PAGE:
Creatine is an amino acid located mostly in your body’s muscles as well as in the brain. Most people get creatine through seafood and red meat — though at levels far below those found in synthetically made creatine supplements. The body’s liver, pancreas and kidneys also can make about 1 gram of creatine per day.
Research on creatine use for specific activities and conditions shows:
- Strength, muscle size and performance. Oral creatine use might allow an athlete to do more work during reps or sprints, leading to greater gains in strength, muscle mass and performance. Creatine is often used by athletes involved in high-intensity intermittent activities that require a rapid recovery during training and competition.
- Injury prevention. Oral creatine might reduce the frequency of dehydration, muscle cramping, and injuries to the muscles, bones, ligaments, tendons and nerves.
- Rare creatine-metabolizing syndromes. In children with the certain creatine deficiency syndromes, oral creatine supplements might improve some symptoms.
- Cognition and brain health. Creatine supplementation might improve performance during cognitive tasks, especially in older adults.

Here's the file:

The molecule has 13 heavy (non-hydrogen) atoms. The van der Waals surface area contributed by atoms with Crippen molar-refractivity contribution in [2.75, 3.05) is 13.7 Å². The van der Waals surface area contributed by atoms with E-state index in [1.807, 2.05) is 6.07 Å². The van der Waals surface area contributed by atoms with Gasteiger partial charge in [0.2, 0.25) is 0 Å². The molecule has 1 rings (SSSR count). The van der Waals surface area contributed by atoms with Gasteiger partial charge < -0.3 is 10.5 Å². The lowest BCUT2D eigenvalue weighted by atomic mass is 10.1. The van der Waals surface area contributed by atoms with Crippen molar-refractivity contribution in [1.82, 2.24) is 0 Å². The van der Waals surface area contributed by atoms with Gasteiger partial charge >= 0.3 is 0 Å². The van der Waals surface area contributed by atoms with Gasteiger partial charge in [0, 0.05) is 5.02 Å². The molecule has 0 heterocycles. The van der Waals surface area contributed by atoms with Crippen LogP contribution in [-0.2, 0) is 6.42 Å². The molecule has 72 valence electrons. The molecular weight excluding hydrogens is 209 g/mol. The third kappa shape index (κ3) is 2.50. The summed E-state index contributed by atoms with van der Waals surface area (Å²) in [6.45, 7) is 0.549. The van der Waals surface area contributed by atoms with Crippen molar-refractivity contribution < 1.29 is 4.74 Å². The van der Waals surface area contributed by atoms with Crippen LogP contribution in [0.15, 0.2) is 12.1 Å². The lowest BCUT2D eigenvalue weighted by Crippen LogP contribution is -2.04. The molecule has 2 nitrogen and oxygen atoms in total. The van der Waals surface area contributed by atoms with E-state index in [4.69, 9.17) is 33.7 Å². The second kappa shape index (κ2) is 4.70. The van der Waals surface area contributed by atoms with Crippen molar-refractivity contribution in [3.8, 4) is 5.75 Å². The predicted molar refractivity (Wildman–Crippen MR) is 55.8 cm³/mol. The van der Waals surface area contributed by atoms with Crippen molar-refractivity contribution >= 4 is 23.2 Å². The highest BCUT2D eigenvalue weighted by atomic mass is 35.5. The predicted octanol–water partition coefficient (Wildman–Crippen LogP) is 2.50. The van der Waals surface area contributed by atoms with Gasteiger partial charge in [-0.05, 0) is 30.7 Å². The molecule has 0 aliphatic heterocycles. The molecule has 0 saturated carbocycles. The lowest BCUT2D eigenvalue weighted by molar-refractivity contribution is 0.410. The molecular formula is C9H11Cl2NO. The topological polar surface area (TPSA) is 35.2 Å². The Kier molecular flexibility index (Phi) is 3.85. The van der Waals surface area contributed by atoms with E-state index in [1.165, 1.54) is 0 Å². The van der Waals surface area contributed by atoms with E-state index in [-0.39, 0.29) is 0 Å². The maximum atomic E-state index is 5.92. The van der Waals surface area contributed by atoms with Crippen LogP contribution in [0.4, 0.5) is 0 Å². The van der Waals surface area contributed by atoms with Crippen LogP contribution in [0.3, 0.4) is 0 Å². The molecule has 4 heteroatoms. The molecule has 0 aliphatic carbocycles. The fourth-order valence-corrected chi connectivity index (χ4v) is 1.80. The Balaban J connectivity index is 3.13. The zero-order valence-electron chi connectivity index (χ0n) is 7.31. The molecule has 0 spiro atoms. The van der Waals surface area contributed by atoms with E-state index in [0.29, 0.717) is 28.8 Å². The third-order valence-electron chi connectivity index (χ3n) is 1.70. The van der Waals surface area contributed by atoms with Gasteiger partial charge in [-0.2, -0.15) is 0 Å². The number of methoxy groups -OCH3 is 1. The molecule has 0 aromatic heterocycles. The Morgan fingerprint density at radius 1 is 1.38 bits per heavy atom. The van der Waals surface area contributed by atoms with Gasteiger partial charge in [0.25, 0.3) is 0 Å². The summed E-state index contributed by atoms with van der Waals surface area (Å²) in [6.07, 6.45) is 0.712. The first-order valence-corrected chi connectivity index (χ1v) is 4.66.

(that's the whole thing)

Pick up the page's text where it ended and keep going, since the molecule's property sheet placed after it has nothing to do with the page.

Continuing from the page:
- Sarcopenia and bone health. Creatine supplementation might help counteract age-related declines in skeletal muscle and bone mineral density.
- Skin aging. Early research suggests that a cream containing creatine and other ingredients applied to the face every day for six weeks might reduce skin sag and wrinkles in men. Another study suggests that a cream containing creatine and folic acid improves sun damage and reduces wrinkles.
People who have low levels of creatine — such as vegetarians — appear to benefit most from creatine supplements.
Take 1 serving (5 grams) daily with 12-16 oz. of water or non-acidic juice.
5g of Creatine Monohydrate per serving.
60 Servings per tub.